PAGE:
• Don’t, don’t, don’t even hint that you think certain bills, campaigns or politics in general are not worthwhile or may be dishonest.
  • Don’t demand anything. And don’t be rude or threatening. There is always “the future,” and in many cases a legislator may disagree with you on one issue and be supportive on another.
  • Don’t be vague or deceptive, righteous or long-winded, and please don’t remind the legislator that you are a taxpayer and voter in his/her district. (He/she knows it!)
  • Don’t be an extremist. Remember, your legislator represents all his/her constituents — those you consider liberal and those you consider conservative. Don’t condemn a legislator just because he/she supports a piece of legislation that you think is too liberal or too conservative.
  • Don’t be a busybody. Legislators don’t like to be pestered, scolded or preached to. Neither do you.
  • Be cooperative. If your legislator makes a reasonable request, try to comply with it. You can help him/her by giving him/her the information he/ she needs. Don’t back away for fear you are “getting into politics.”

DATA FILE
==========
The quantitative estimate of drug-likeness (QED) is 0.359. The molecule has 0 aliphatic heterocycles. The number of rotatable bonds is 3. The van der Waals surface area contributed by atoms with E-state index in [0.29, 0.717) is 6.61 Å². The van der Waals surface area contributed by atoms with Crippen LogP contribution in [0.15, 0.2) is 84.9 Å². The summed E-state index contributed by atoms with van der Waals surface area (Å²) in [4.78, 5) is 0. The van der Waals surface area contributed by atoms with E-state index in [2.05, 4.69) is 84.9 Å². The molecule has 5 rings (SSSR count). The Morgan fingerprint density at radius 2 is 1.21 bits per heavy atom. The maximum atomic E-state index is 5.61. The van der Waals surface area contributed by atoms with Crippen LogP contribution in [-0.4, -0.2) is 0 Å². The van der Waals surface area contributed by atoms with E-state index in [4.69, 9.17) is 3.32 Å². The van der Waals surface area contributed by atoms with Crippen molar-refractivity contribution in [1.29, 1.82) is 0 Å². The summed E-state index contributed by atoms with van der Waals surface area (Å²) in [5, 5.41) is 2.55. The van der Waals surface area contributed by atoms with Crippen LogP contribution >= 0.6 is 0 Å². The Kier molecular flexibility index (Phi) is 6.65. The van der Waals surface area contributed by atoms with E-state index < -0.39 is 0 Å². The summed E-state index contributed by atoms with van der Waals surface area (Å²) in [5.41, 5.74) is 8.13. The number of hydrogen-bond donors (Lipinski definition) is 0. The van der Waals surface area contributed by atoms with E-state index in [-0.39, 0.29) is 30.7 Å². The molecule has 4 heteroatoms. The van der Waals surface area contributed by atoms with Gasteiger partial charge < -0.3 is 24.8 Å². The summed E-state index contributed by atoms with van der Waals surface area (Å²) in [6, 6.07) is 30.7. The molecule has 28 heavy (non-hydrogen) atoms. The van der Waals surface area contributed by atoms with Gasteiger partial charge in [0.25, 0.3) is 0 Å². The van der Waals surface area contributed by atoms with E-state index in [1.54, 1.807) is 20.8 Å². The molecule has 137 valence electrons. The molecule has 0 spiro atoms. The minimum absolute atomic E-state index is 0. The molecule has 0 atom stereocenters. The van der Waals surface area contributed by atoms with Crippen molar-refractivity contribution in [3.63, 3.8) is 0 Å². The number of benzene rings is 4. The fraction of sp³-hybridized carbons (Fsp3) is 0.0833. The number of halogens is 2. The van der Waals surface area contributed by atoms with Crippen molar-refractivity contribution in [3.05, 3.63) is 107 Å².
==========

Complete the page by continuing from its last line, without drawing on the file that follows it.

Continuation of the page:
Letter Writing

Following are guidelines for an effective letter:

  • Be brief.
  • Make sure the legislator knows this communication is from a constituent who lives and/or does business in the legislator’s district.
  • Explain how the proposed legislation affects your business, and why you support/oppose it.
  • Don’t attempt to give “expert” opinions. Tell how the legislation would affect your business, based on your experience and knowledge.
  • Refer to bill numbers whenever possible.
  • Ask for the legislator’s support or opposition.
  • Write the letter without copying any association-provided background information verbatim.
  • Request that your legislator take a specific action by telling him/her what you desire. State the facts as you see them. Avoid emotional arguments. If you use dollar figures, be realistic.
  • Ask the legislator what his/her position is.
  • Keep all communications friendly and respectful. Be sure to thank your legislator for considering your views.
  • Write on your personal or business letterhead if possible, and sign your name over your typed signature at the end